Alarming news about the brutal ways Botswana has been treating the G/wi and the other San peoples of the Kalahari sometimes seems to never end. One story last week indicated that government repressions have increased, but another report was much more positive.

Rural Botswana police stationThe good news first. The positive report was that the Botswana Police Service has begun training San people for work as police officers. Boeletswe Gobotswang, Assistant Police commissioner and Deputy Director of the Botswana Police College, confirmed the report.

He indicated that the Police Commissioner directed the college to begin recruiting people from the San communities for training. Initially, the agency intended to recruit 30 San for inclusion among the 160 new officers selected for 12 months of training. However, due to competition for the positions, only eight finally qualified.

The Commissioner stated that including the San people as trained officers will help end “miscommunication” during police investigations. He also said that including them in the police force will help break down barriers between government agencies and the San communities.

The second, more negative, news story gave further details about the government’s decision to prevent the San people living in the Central Kalahari Game Reserve (CKGR) from gathering food in the desert, as they have been doing for millennia.

According to Survival International, a human rights NGO based in London, three children were jailed the week before last for possessing antelope meat. The government has outlawed hunting in the CKGR. The children were released subsequently, but SI has learned that other incidents of intimidation and harassment have also occurred in recent weeks.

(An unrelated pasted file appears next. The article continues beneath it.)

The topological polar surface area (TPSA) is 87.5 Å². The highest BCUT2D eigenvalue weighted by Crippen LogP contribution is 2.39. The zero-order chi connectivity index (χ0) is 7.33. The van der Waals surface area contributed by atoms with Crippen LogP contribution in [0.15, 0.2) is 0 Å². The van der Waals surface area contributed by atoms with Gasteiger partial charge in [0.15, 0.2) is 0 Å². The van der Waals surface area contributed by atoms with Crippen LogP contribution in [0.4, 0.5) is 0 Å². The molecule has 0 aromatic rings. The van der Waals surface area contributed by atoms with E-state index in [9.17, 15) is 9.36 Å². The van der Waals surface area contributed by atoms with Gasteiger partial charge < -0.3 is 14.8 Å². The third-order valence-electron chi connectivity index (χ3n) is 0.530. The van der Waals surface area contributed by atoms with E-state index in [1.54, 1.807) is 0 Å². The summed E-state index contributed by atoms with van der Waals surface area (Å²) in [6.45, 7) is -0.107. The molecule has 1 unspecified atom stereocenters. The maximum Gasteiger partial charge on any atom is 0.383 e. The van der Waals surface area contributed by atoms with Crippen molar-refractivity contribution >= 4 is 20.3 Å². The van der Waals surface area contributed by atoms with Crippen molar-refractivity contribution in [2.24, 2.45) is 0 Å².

Amogelang Segootsane was beaten up by wildlife officials on January 9th because he had wild fruits and berries in his possession. They told him that the wild foods were “for animals, not human[s].” He was hospitalized as a result.

Another San man told SI that they were being harassed and hunted by the Botswana police because of tourism. The police especially hound the indigenous people if they suspect they have been gathering wild foods, he alleged. “The Bushmen of the CKGR cannot eat, cannot drink. How will they survive without food?” he asked rhetorically.

Stephen Corry, Director of SI, noted on January 15th that the government of Botswana has used the values of conservation and protection of wildlife as an excuse for its latest abuses of the San societies. And, he indicated, Ian Khama, the president of Botswana, is on the board of Conservation International, an American NGO that is well known for advocating the protection of the natural environment worldwide. “The American NGO obviously knows its board member’s atrocious human rights record,” Corry said.

The government’s first major effort to destroy the G/wi society, starting more than a decade ago, was to forcibly remove them from their homes in the CKGR. They were relocated into deplorable resettlement communities. They finally won a suit in the nation’s High Court in 2006 which guaranteed them both the right to return to the desert and the right to resume their pre-exile mode of subsistence.

The government then tried to prevent them from having access to water in their desert communities. After some years of legal wrangling, Botswana’s Court of Appeals in 2011 ruled that the government was completely wrong and ordered it to allow the G/wi, and the other San people, to drill wells for water at their own expense.

Their latest repressive measure, announced in November, has been to deny them the right to hunt and gather food. If it can’t force them out, or prevent them from having drinking water, it can at least starve them into submission—under the guise of conservation, of course.

It is not clear why the government persists in its hostility to the San peoples. It appeared in the earlier years of the seemingly endless court battles as if the major issue was one of control of diamond wealth. For reasons that are not completely clear, it now seems as if government officials feel the San may somehow interfere with tourism. The motives, the reasoning, are obscure.